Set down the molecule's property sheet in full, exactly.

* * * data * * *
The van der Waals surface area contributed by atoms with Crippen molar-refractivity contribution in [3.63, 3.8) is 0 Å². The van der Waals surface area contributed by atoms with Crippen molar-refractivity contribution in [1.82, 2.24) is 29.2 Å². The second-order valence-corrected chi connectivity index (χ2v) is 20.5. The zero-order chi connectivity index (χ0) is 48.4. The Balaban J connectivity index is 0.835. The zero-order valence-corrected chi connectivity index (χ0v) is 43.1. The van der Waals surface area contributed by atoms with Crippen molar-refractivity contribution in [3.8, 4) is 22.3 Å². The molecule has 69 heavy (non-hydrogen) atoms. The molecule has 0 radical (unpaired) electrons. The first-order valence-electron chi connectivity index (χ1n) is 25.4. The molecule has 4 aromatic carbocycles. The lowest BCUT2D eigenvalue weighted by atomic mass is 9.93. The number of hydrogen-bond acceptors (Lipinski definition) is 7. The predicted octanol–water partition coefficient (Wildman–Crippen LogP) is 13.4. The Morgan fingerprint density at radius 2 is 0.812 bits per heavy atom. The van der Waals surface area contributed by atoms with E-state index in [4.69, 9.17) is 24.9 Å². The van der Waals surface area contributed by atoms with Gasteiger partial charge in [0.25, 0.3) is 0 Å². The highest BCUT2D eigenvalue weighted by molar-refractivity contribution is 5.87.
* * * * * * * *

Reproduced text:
The van der Waals surface area contributed by atoms with Crippen molar-refractivity contribution in [3.63, 3.8) is 0 Å². The van der Waals surface area contributed by atoms with Crippen molar-refractivity contribution in [1.82, 2.24) is 29.2 Å². The second-order valence-corrected chi connectivity index (χ2v) is 20.5. The zero-order chi connectivity index (χ0) is 48.4. The Balaban J connectivity index is 0.835. The zero-order valence-corrected chi connectivity index (χ0v) is 43.1. The van der Waals surface area contributed by atoms with Crippen molar-refractivity contribution in [3.8, 4) is 22.3 Å². The molecule has 69 heavy (non-hydrogen) atoms. The molecule has 0 radical (unpaired) electrons. The first-order valence-electron chi connectivity index (χ1n) is 25.4. The molecule has 4 aromatic carbocycles. The lowest BCUT2D eigenvalue weighted by atomic mass is 9.93. The number of hydrogen-bond acceptors (Lipinski definition) is 7. The predicted octanol–water partition coefficient (Wildman–Crippen LogP) is 13.4. The Morgan fingerprint density at radius 2 is 0.812 bits per heavy atom. The van der Waals surface area contributed by atoms with E-state index in [4.69, 9.17) is 24.9 Å². The van der Waals surface area contributed by atoms with Gasteiger partial charge in [0.25, 0.3) is 0 Å². The highest BCUT2D eigenvalue weighted by molar-refractivity contribution is 5.87.